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The Falls: From the iconic #1 bestselling author of A SONG FOR THE DARK TIMES (Inspector Rebus Book 12) Kindle Edition
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The twelfth Inspector Rebus bestseller - a powerfully gripping novel where past and present collide...
From the No.1 bestselling author of A SONG FOR THE DARK TIMES
'This is, quite simply, crime writing of the highest order' DAILY EXPRESS
'The unopposed champion of the British police procedural' GUARDIAN
A student has gone missing in Edinburgh. She's not just any student, though, but the daughter of well-to-do and influential bankers. There's almost nothing to go on until DI John Rebus gets an unmistakable gut feeling that there's more to this than just another runaway spaced out on unaccustomed freedom.
Two leads emerge: a carved wooden doll in a toy coffin, found in the student's home village, and an internet role-playing game. The ancient and the modern, brought together by uncomfortable circumstance...
When a student vanishes in Edinburgh, there is pressure on Rebus to find her, particularly as she is the scion of a family of extremely rich bankers. Needless to say, this is more than just the case of a spoilt rich girl breaking out of the cage of family responsibilities, and a carved wooden doll in a coffin found in her home village leads Rebus to the Internet role-playing game that she was involved in. And when DC Siobhan Clarke, a key member of Rebus' team, tackles the Virtual Quizmaster, Rankin finds himself struggling to save her from the same fate as the missing girl.
Consummate plotting has always been Rankin's trademark, and that skill is put to maximum use here. The balance between developing the characterisation of the ill-assorted team of coppers that Rebus assembles and the labyrinthine twists of the plot is maintained with an iron hand, and Rankin's mordant eye remains as keen as ever: "You okay, John?" Curt reached out a hand and touched his shoulder. Rebus shook his head slowly, eyes squeezed shut. Curt didn't make it out the first time, so Rebus had to repeat what he said next: "I don't believe in heaven." That was the horror of it. This life was the only one you got. No redemption afterwards, no chance of wiping the slate clean and starting over. Rebus said "There is no justice in the world." "You'd know more about that than I would", Curt replied.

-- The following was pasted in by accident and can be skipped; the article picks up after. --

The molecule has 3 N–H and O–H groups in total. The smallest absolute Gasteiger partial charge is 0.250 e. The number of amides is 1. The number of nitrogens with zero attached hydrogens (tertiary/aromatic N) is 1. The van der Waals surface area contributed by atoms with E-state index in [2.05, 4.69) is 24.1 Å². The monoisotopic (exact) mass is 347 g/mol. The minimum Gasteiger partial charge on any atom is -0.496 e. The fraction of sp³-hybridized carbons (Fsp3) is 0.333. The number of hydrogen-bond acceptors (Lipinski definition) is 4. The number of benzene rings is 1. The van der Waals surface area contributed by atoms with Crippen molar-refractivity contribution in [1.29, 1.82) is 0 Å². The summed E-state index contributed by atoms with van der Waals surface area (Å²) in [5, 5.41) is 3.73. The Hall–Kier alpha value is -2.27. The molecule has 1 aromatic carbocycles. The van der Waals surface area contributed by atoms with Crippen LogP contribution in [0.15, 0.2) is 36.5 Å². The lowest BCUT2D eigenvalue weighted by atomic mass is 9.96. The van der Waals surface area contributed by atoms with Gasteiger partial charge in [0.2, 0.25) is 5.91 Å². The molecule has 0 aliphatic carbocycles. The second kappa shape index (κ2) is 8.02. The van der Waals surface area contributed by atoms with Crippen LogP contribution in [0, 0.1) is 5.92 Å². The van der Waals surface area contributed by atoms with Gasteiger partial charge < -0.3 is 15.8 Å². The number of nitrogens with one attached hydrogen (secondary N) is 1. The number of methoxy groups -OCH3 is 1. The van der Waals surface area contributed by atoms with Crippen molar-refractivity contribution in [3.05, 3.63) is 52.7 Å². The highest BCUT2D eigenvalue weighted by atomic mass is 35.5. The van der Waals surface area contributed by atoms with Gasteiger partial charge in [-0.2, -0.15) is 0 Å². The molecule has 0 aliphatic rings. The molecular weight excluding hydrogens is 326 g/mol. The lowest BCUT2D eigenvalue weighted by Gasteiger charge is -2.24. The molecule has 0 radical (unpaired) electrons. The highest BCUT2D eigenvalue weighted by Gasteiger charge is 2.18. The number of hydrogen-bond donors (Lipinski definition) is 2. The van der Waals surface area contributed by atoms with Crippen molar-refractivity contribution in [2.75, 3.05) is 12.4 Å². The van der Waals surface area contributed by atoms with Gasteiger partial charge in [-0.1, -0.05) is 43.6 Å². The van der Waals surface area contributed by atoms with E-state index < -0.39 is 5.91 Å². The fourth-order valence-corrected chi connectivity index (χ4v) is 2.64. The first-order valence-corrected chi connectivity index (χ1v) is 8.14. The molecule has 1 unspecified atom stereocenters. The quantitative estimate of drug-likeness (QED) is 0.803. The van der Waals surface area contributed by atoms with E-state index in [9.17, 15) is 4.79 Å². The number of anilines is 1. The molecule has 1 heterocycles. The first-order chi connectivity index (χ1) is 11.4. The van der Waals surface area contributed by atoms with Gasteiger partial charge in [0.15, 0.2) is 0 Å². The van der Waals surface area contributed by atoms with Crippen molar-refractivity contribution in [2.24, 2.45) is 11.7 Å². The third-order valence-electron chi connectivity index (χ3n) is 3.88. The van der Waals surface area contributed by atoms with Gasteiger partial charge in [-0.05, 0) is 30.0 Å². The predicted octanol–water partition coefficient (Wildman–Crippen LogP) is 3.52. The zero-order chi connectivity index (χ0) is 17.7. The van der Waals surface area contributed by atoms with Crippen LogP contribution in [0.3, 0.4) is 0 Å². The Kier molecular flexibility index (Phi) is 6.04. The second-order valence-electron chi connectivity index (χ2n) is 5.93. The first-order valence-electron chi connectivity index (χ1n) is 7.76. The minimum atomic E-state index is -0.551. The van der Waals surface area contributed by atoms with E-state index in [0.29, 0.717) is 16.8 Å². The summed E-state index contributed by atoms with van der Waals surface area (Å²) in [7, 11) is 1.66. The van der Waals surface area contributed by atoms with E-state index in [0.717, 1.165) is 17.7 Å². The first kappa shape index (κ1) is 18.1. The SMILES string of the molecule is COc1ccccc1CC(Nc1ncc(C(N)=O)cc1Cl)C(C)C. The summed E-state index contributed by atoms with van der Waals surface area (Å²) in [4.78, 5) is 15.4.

--Barry Forshaw--This text refers to an out of print or unavailable edition of this title.
- ASIN : B002VBV1TA
- Publisher : Orion (18 Sept. 2008)
- Language : English
- File size : 3387 KB
- Text-to-Speech : Enabled
- Screen Reader : Supported
- Enhanced typesetting : Enabled
- X-Ray : Enabled
- Word Wise : Enabled
- Print length : 516 pages
- Best Sellers Rank: 6,879 in Kindle Store (See Top 100 in Kindle Store)
- Customer reviews:
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In this story Rebus is investigating the disappearance of a student who appears to have been set a challenge in an online game set my the mysterious Quizmaster. His collegue Siobhan Clarke is tasked with invesigating this and to see whether it has any relevance to the case whilst Rebus tries to ascertain the link between the coffins which are found by a site known as The Falls. The premise is really fascinating but Rankin manages to invest the story with such interesting characters that I felt the tension was continually being ratcheted up. On top of this, the office politics of the police force adds another dimension as someone appears to be tipping off the press about the case and Siobhan's new assistant seems particularly creepy.